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Psychiatry in post-apartheid Namibia: a troubled legacy

Published online by Cambridge University Press:  02 January 2018

Anthony Feinstein
Affiliation:
Department of Psychiatry, Sunnybrook and Women's College Health Science Centre and the University of Toronto, 2075 Bayview Avenue, Toronto, Ontario, Canada M4N 3M5
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Extract

I recently spent 6 months in Namibia as a Fellow of the John Simon Guggenheim Foundation. The purpose of my visit was twofold: the establishment of a database for trauma-related mental health disorders and the development of a validated, self-report screening instrument for mental illness. In the process, I was able to meet with Namibian colleagues and visit a number of health care centres in the country. This article will focus on my impressions of psychiatry in Namibia that were formed during my visit. A brief summary of Namibian history, in particular the country's relations with neighbouring South Africa, will help place my observations in a more meaningful context.

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This is an Open Access article, distributed under the terms of the Creative Commons Attribution (CC-BY) license (http://creativecommons.org/licenses/by/4.0/), which permits unrestricted re-use, distribution, and reproduction in any medium, provided the original work is properly cited.
Copyright
Copyright © 2002. The Royal College of Psychiatrists

I recently spent 6 months in Namibia as a Fellow of the John Simon Guggenheim Foundation. The purpose of my visit was twofold: the establishment of a database for trauma-related mental health disorders and the development of a validated, self-report screening instrument for mental illness. In the process, I was able to meet with Namibian colleagues and visit a number of health care centres in the country. This article will focus on my impressions of psychiatry in Namibia that were formed during my visit. A brief summary of Namibian history, in particular the country's relations with neighbouring South Africa, will help place my observations in a more meaningful context.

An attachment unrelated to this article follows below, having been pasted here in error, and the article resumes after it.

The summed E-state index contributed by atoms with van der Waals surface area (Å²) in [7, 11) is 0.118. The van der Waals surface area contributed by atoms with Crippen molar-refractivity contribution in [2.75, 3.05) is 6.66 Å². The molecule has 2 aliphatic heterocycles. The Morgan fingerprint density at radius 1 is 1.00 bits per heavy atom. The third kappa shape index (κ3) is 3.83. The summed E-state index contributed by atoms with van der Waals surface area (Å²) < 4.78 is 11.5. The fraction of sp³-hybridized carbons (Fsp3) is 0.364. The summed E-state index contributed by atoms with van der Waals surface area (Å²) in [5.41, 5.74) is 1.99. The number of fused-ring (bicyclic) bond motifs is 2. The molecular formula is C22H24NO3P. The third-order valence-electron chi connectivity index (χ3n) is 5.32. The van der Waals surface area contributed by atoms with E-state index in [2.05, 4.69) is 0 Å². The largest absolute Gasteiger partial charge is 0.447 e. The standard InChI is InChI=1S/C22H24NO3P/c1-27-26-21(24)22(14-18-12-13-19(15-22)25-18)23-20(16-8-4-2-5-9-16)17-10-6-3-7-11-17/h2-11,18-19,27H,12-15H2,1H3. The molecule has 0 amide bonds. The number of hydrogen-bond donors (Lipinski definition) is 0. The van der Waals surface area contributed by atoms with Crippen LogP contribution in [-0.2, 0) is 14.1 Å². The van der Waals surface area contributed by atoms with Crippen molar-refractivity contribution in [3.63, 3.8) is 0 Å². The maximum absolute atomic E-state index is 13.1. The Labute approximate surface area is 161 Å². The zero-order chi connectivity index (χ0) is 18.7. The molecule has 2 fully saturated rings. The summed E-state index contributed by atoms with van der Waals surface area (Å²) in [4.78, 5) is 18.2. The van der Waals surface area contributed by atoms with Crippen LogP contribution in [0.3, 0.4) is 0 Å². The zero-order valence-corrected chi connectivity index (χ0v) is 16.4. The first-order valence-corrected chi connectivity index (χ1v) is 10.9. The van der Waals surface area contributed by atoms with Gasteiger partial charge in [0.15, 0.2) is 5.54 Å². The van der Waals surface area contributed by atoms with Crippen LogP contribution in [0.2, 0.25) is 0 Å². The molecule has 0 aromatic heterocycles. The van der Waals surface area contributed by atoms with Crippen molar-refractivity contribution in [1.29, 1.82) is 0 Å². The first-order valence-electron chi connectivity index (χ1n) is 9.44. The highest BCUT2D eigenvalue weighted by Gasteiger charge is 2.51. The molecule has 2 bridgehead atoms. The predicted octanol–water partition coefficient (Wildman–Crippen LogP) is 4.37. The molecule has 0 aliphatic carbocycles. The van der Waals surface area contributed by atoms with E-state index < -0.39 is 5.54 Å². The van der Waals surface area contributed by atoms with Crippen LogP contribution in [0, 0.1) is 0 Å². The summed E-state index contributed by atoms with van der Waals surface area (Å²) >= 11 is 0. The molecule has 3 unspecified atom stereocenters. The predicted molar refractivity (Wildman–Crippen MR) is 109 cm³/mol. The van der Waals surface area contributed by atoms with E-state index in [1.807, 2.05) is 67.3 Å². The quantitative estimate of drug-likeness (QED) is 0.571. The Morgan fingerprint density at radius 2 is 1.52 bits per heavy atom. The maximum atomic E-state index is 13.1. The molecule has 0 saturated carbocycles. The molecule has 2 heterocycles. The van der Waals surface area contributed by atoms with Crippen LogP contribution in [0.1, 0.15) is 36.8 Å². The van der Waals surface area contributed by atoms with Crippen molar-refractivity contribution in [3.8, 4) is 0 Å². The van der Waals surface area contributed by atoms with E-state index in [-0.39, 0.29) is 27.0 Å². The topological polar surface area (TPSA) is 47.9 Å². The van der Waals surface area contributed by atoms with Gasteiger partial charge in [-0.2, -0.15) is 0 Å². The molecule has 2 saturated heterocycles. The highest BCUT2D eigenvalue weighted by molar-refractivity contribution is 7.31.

Background

Namibia, a member of the Commonwealth, occupies a land mass one-and-a-half times the size of France. It is sparsely populated, the majority of the 1.8 million people being found in the northern region of Owamboland, below the Angolan border (Fig. 1). The original inhabitants were the San people followed by the Khoi-Khoi tribe, who were in turn displaced by the arrival of the Bantu approximately 2300 years ago. It was only in the late 19th century, with the European scramble for colonies in Africa, that Germany annexed the territory and called it German South West Africa. Conquered by South Africa during the First World War, the territory was thereafter governed as a protectorate by the South African administration under mandate from the League of Nations. The 1960s saw the end of colonial rule in many African countries. A protracted armed struggled ensued between South Africa and the forces of Namibian liberation, led by the South West African People's Organisation (SWAPO). Independence was achieved in 1990.

Fig. 1 Countries of southern Africa.

The rapid transition from protectorate to independence created difficulties for mental health services. Prior to 1990, health services, including mental health, were under the control of South Africa. This dependence was highlighted by the position of forensic services. Prior to independence, patients considered dangerous were sent to South Africa for assessment and treatment. This summarily stopped in 1990 and the prison system in Namibia became, by default, home to mentally-unwell offenders.

Areas of mental health concern

Epidemiological data are not available for specific mental illnesses. While the World Health Organization (WHO) is committed to obtaining such data worldwide, this undertaking has yet to reach Namibia (Reference KesslerKessler, 1999). The information I collected was, therefore, largely anecdotal and pertains mainly to mental health issues that have risen to prominence in the decade following independence.